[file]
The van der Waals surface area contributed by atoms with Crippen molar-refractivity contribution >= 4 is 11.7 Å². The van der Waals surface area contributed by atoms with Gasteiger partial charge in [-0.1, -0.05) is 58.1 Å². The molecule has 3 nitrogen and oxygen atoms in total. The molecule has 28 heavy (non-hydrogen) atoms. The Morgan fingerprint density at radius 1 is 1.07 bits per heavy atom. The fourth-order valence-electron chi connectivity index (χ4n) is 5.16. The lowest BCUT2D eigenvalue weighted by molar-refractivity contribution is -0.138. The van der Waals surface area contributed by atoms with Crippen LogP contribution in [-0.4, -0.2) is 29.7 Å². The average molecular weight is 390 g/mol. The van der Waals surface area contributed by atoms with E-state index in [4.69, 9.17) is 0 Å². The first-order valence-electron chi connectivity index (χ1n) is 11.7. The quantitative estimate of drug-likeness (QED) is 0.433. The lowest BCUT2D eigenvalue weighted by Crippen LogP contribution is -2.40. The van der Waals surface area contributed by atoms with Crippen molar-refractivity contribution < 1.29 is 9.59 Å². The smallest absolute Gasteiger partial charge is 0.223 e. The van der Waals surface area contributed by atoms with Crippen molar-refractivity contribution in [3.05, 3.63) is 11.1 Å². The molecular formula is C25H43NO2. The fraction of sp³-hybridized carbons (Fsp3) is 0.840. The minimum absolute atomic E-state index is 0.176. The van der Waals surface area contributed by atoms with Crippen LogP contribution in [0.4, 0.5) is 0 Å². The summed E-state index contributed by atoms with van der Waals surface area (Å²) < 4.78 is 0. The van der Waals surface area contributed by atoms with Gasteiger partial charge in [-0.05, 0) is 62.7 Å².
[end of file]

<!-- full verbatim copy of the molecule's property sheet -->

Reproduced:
The van der Waals surface area contributed by atoms with Crippen molar-refractivity contribution >= 4 is 11.7 Å². The van der Waals surface area contributed by atoms with Gasteiger partial charge in [-0.1, -0.05) is 58.1 Å². The molecule has 3 nitrogen and oxygen atoms in total. The molecule has 28 heavy (non-hydrogen) atoms. The Morgan fingerprint density at radius 1 is 1.07 bits per heavy atom. The fourth-order valence-electron chi connectivity index (χ4n) is 5.16. The lowest BCUT2D eigenvalue weighted by molar-refractivity contribution is -0.138. The van der Waals surface area contributed by atoms with Crippen LogP contribution in [-0.4, -0.2) is 29.7 Å². The average molecular weight is 390 g/mol. The van der Waals surface area contributed by atoms with E-state index in [4.69, 9.17) is 0 Å². The first-order valence-electron chi connectivity index (χ1n) is 11.7. The quantitative estimate of drug-likeness (QED) is 0.433. The lowest BCUT2D eigenvalue weighted by Crippen LogP contribution is -2.40. The van der Waals surface area contributed by atoms with Crippen molar-refractivity contribution < 1.29 is 9.59 Å². The smallest absolute Gasteiger partial charge is 0.223 e. The van der Waals surface area contributed by atoms with Crippen molar-refractivity contribution in [3.05, 3.63) is 11.1 Å². The molecular formula is C25H43NO2. The fraction of sp³-hybridized carbons (Fsp3) is 0.840. The minimum absolute atomic E-state index is 0.176. The van der Waals surface area contributed by atoms with Crippen LogP contribution in [0.4, 0.5) is 0 Å². The summed E-state index contributed by atoms with van der Waals surface area (Å²) < 4.78 is 0. The van der Waals surface area contributed by atoms with Gasteiger partial charge in [-0.05, 0) is 62.7 Å².